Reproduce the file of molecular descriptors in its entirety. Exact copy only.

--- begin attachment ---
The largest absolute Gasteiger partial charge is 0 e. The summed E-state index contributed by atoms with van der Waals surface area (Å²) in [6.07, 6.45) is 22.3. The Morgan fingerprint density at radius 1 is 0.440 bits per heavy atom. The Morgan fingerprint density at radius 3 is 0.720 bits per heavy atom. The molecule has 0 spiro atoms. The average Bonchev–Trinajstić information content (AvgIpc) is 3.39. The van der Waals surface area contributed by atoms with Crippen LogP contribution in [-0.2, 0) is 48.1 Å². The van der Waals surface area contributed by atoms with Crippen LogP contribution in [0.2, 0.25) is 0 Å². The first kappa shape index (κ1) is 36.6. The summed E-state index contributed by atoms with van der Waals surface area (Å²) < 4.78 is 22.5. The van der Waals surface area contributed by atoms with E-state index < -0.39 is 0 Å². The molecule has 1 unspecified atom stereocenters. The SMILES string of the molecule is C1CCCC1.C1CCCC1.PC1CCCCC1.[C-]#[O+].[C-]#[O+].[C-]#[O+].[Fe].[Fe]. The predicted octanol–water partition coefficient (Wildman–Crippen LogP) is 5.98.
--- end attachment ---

The largest absolute Gasteiger partial charge is 0 e. The summed E-state index contributed by atoms with van der Waals surface area (Å²) in [6.07, 6.45) is 22.3. The Morgan fingerprint density at radius 1 is 0.440 bits per heavy atom. The Morgan fingerprint density at radius 3 is 0.720 bits per heavy atom. The molecule has 0 spiro atoms. The average Bonchev–Trinajstić information content (AvgIpc) is 3.39. The van der Waals surface area contributed by atoms with Crippen LogP contribution in [-0.2, 0) is 48.1 Å². The van der Waals surface area contributed by atoms with Crippen LogP contribution in [0.2, 0.25) is 0 Å². The first kappa shape index (κ1) is 36.6. The summed E-state index contributed by atoms with van der Waals surface area (Å²) < 4.78 is 22.5. The van der Waals surface area contributed by atoms with E-state index < -0.39 is 0 Å². The molecule has 1 unspecified atom stereocenters. The SMILES string of the molecule is C1CCCC1.C1CCCC1.PC1CCCCC1.[C-]#[O+].[C-]#[O+].[C-]#[O+].[Fe].[Fe]. The predicted octanol–water partition coefficient (Wildman–Crippen LogP) is 5.98.